ORLANDO, Fla. — After an embarrassing battle with a couple of gardeners, Orlando, Fla., officials have drawn up new rules governing homeowners who want to plant carrots and cucumbers in their front yards.
It's the latest salvo — and probably the last — in a literal turf war over what Orlando residents can plant in front of their homes. It started last year, when Jason and Jennifer Helvenston were hit with a code-enforcement citation for digging up their College Park neighborhood front lawn and replacing it with lettuce, kale, radishes, tomatoes and more.
The perception of big government cracking down on veggies drew media attention and a gardener revolt.
City planners responded by drawing up rules that specifically allowed front-yard vegetable gardens, but critics protested outside City Hall. The rules were so strict that they would drastically cut the space available for food gardens, they argued. Commissioners sent the planners back to the drawing board.
The new version, expected to go to the City Council for final approval next month, is quite a bit more relaxed.
"We're going to get to keep our garden," Jason Helvenston said. "There are going to be very few gardens that will be illegal under this particular wording."
The first version of the garden regulations would have allowed residents to plant vegetables on no more than 25 percent of their front yard; required gardens to be screened with fencing or shrubs, set back at least 10 feet from the property line or put in planter boxes; and limited vegetable plants to no more than 4 feet tall. Green-thumbed protesters objected.
Gardens are on the rise, partly because of the still-struggling economy, partly because of a "clean food" movement that objects to pesticides and the environmental footprint of factory farming. Gardeners argued that city officials should be encouraging residents to cultivate their own food, not limiting how much space they can use or how tall their tomatoes grow.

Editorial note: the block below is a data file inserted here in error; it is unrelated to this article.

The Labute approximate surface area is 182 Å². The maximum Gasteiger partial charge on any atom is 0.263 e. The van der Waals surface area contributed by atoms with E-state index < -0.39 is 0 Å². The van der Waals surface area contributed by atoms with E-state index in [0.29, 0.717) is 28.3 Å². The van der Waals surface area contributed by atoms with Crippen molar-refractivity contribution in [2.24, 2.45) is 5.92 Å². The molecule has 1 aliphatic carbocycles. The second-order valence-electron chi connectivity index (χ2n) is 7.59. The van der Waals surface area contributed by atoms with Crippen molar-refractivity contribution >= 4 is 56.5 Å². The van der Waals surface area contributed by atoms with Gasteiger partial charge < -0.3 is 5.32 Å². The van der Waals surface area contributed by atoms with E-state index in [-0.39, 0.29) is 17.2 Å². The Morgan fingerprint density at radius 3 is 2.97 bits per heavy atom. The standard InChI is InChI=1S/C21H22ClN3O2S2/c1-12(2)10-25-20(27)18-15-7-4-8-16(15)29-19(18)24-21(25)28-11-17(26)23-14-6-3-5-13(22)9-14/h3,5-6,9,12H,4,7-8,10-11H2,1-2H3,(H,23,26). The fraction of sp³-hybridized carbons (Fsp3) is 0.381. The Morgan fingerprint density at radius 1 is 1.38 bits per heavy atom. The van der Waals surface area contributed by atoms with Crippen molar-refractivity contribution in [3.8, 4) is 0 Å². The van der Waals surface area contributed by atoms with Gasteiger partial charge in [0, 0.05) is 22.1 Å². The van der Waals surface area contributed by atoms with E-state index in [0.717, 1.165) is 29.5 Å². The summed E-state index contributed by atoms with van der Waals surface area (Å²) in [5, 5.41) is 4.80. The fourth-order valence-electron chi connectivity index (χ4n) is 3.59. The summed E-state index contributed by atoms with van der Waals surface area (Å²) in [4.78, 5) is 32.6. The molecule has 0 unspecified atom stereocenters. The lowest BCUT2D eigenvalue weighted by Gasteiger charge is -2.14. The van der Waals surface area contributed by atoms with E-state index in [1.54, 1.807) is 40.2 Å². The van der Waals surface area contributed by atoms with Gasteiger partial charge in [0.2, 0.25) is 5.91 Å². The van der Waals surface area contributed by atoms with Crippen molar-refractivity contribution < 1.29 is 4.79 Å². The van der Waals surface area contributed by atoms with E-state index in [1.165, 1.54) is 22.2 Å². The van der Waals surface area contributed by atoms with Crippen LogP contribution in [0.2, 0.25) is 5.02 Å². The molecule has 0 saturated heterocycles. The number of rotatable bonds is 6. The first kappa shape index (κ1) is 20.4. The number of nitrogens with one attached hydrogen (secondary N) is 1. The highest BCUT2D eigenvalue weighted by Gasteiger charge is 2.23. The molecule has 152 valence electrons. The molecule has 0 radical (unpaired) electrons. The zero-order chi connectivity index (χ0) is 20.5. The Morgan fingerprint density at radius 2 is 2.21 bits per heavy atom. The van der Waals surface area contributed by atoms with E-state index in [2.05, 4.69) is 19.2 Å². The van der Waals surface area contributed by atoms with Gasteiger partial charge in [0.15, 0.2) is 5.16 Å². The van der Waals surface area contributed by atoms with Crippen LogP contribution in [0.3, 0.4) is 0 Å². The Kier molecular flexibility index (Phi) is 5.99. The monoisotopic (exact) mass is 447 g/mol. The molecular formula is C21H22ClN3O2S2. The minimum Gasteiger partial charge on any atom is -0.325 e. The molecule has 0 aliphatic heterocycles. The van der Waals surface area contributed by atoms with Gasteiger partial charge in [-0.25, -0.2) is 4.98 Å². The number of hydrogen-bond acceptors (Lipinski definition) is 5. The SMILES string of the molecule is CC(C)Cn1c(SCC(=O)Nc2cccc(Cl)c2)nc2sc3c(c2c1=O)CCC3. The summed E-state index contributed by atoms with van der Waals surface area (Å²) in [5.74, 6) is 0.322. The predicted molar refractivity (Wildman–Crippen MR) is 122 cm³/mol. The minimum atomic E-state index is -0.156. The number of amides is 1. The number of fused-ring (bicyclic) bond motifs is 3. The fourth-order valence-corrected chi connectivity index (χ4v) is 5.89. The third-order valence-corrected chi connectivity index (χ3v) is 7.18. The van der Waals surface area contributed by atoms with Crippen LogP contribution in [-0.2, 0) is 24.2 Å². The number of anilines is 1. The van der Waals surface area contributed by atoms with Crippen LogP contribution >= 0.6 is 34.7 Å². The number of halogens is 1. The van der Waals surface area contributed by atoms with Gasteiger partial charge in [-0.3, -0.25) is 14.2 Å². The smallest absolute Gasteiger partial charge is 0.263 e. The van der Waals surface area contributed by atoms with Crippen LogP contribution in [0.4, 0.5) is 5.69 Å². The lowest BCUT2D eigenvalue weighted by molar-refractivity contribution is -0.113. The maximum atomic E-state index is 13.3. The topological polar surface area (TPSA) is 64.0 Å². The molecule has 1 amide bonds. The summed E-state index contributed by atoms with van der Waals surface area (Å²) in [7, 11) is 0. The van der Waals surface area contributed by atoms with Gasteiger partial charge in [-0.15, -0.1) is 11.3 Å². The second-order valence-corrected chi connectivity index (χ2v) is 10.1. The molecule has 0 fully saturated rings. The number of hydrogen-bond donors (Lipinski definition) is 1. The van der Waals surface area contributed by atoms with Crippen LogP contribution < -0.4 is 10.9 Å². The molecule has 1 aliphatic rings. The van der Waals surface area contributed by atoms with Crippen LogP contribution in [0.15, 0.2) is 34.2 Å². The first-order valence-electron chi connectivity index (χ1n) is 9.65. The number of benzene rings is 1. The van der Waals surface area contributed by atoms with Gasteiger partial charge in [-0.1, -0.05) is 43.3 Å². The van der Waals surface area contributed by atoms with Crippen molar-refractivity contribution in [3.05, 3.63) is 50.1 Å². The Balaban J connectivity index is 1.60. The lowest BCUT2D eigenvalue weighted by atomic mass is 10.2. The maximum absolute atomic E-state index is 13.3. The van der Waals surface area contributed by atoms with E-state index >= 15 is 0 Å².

Planners revamped the new rules with help from landscape architects, horticulturists and the Helvenstons themselves.
The new rules would allow veggies to cover as much as 60 percent of a front yard. The 10-foot setback was shrunk to 3 feet, and the vegetable-height limit was thrown out.
Jennifer Helvenston credited the gardening army with changing minds at City Hall.
"I think we arrived at the right spot in the end," chief planner Jason Burton said. "That input from around the world and locally helped get us to the point we are today, where we have an ordinance I think everyone can live with. I think it's a positive thing."
Burton said Orlando unfairly got a black eye over the garden war. Planners simply want to ensure the landscaping is well maintained — vegetable or otherwise — rather than out-of-control weeds or a garden gone to seed.
"People thought we were against front-yard gardens, and we really weren't," Burton said. "People are not always successful with gardens, and what happens is, people will do it for one season and suddenly it's dirt forever. We wanted to make sure there was a level of permanent landscaping."
Helvenston predicts one portion of the new code will have unintended consequences. The city added a 5-foot height limit on temporary structures, which was meant to govern such things as tomato cages. But Helvenston thinks it would prevent homeowners from placing swings or fountains in their front yards.
Gardeners are likely to be as happy as they can be with a set of rules. But the Helvenstons wonder: Why adopt any rules, especially if they are so limited that they will affect few homeowners?
"It's a perfect example of how a government reacts to something and tries to do their thing but goes way too far," Jason Helvenston said. "They didn't really need to do anything but say, 'Front-yard gardens are OK.' "